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using codePointAt()

Ken Sampson
Ranch Hand

Joined: Sep 26, 2007
Posts: 45

I do not understand how to make use of codePointAt() method. Can anybody help me to understand with a simple code how and where we can make use of this method instead of using charAt() method?

Ken Sampson
Campbell Ritchie

Joined: Oct 13, 2005
Posts: 46412
Find a copy of Horstmann and Cornell (Core Java 2, Santa Clara: Sun Microsystems Press/Prentice-Hall). I have the 7th Edition (2005) and you find this on page 51, volume I.
If you
go to Unicode, you find that European and
African languages and numbers and symbols fill up much of the range between
0 and 65535 (0xFFFF), but there are gaps, some of several hundred numbers.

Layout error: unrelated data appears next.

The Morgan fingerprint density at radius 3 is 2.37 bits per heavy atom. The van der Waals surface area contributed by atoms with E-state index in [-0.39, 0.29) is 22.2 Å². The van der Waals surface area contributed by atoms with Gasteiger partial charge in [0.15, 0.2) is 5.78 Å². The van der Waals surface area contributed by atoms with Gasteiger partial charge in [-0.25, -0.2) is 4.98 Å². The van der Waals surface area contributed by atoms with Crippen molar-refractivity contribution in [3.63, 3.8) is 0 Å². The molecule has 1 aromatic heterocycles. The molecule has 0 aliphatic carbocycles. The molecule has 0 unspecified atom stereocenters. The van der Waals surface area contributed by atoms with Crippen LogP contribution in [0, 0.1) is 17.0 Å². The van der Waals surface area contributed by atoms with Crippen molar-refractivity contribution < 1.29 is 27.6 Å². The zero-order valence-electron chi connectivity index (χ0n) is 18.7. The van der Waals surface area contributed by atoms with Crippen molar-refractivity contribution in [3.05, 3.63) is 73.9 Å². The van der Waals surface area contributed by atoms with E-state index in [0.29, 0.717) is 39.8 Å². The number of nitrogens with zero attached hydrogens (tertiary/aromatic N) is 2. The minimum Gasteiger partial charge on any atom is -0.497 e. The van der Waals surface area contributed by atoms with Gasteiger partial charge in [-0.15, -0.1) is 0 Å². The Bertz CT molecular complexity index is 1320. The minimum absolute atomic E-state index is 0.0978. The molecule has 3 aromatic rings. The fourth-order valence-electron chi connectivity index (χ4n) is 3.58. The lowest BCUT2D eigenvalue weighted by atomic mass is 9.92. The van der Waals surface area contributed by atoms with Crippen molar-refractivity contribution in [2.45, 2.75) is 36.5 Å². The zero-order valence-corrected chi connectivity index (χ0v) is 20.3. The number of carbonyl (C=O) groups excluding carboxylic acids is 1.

These gaps were used as supplementary symbols, as the first half of a
character from Chinese, etc., or even the big-Z which means "all integers."
These won't fit into the 16 bits of a char, so the 1st half goes in
one char and the 2nd half in the next char. There are methods
in the Character class which deal with this sort of thing. By putting the
two halves together, you get an int, which has space in 32 bits to
hold all conceivable Earthling languages, and probably Klingon as well.

So rather than Unicode having space for 65000 characters it now has space
for 1.1 million (or 17 million; I can't remember which). But if you stick to
European languages you will probably never need to worry about code points.

[ May 04, 2008: Message edited by: Campbell Ritchie to improve formatting: hence the code tabs]
[ May 04, 2008: Message edited by: Campbell Ritchie ]
dwarakanathan thiru
Ranch Hand

Joined: Oct 14, 2009
Posts: 49
If you need to convert the UTF-8 charset languages into a Unicode standard format, use this method.


The above will return the code point for the character you have keyed into the string.
Later you can paste it in browser and it is automatically decoded and displayed.

Try some chinese languages.

Dwarak T
I agree. Here's the link:
subject: using codePointAt()
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